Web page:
Annals Of Candy
Walter E. Diemer, the inventor of bubble gum, was born today in 1905. (He also died on this date, in 1998.) Diemer was working for the Fleer Chewing Gum Company as a bookkeeper, but his interest in the product was fervent enough that he often fooled around in the test kitchen. He made a five-pound sample of pink gum that was both softer and more stretchable than standard gum base. It was tested in a store in Philadelphia, and became an immediate hit. Diemer not only created the gum but the technique for blowing gum bubbles, which he had to teach to his salesmen. He said that the most amazing thing about his gum was not its popularity but the fact that most of it is still pink, as if that were part of its essence. Fleer still makes Dubble Bubble.

Food At Sea
Today in 2004, the RMS Queen Mary 2 was christened by Queen Elizabeth II, the granddaughter of Queen Mary. At the time, it was the largest cruise ship in the world, and hailed as the peak of luxury. The Eat Club took its first voyage on the QM2 in April, 2009, New York to London. We did not dine as well as we expected, but still found the ship the most luxurious in our experience.

Music To Eat Banana Sandwiches By
Today is Elvis Presley’s birthday, in 1935. About twenty years ago a line of wines bearing Elvis’s name and likeness appeared. “Was this Elvis’s favorite wine?” I asked the distributor. “Elvis didn’t drink wine,” he said. “But if he had, this is the wine he would have liked.”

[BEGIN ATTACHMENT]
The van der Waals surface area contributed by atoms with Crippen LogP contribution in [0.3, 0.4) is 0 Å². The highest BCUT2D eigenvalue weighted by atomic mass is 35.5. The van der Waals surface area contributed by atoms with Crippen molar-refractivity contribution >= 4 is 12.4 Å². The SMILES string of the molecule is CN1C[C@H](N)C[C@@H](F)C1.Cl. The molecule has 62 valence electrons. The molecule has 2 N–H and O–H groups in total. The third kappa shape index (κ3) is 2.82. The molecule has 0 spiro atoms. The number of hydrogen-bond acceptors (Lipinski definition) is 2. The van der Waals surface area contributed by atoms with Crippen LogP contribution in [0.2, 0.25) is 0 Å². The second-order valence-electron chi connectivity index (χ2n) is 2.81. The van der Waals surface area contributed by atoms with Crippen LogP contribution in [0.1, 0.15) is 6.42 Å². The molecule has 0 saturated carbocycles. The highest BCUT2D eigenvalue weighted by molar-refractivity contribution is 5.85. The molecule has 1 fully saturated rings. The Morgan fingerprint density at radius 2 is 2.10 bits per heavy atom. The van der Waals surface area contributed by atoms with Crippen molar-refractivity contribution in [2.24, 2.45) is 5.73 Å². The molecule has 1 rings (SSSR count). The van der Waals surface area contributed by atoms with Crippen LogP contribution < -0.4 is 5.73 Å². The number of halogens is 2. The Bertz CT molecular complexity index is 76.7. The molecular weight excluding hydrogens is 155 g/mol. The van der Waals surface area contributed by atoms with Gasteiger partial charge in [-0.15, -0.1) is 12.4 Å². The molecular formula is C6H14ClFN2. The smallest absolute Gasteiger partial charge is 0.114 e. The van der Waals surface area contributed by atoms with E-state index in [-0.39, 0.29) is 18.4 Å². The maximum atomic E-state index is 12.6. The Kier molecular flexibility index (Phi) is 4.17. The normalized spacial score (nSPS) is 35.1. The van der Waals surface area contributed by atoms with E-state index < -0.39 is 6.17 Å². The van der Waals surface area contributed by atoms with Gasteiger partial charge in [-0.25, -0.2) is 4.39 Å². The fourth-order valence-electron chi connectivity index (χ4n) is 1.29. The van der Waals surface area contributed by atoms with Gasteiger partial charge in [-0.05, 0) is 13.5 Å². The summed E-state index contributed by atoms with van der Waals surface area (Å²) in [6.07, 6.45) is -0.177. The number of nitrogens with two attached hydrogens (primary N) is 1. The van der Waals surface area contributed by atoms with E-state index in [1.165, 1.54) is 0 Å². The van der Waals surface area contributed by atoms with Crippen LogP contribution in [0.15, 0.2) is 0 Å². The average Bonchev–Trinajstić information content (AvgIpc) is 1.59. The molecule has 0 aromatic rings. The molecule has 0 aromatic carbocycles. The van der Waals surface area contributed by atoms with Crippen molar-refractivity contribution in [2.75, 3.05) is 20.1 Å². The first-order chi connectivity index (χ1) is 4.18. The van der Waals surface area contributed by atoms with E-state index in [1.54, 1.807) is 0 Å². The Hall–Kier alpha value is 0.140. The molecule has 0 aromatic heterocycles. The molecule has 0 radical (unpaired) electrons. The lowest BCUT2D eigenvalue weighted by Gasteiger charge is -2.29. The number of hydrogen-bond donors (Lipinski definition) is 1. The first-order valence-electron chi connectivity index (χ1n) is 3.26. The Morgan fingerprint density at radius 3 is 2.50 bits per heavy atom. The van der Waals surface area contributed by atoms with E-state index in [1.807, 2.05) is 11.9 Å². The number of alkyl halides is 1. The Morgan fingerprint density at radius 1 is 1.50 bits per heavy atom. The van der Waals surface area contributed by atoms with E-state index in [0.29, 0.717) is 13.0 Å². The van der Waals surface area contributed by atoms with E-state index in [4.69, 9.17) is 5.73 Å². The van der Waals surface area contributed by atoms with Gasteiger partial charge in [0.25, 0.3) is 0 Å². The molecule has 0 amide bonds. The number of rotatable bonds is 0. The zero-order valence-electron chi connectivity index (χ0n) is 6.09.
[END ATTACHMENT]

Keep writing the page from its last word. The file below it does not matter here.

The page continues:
The Saints
This is the feast day of Saint Erhard of Regensburg, who lived in Bavaria in the 600s. He is one of many patron saints of bakers.

Politics And Food
Tonight in 1992, the first President Bush, attending a state dinner in Tokyo, became nauseous and lost his lunch in the lap of the Japanese Prime Minister. The White House explanation was that Bush had stomach flu, a euphemism for food poisoning. Make up your own sushi joke.

Food Namesakes
Soupy Sales, a deliciously wacko comedian who was on TV a lot in the 1960s–frequently with a pie flying in the direction of someone’s face–was born today in 1926. . Bill Graham, the leading impresario of rock music in San Francisco in the Summer of Love (1967), began his trip today in 1931.

Words To Eat By
“All knives and forks were working away at a rate that was quite alarming; very few words were spoken; and everybody seemed to eat his utmost, in self-defense, as if a famine were expected to set in before breakfast time tomorrow morning, and it had become high time to assert the first law of nature.”–Charles Dickens, referring to the way we eat in America.

Words To Drink By
“Americans may be drinking fewer alcoholic beverages, but they are certainly eating more of them than ever before. Wittingly or un.”–Marian Burros, food writer for the New York Times.

The Pavlova: the story.

Today, January 31st …

[update: February 7th, see the entry for 1933]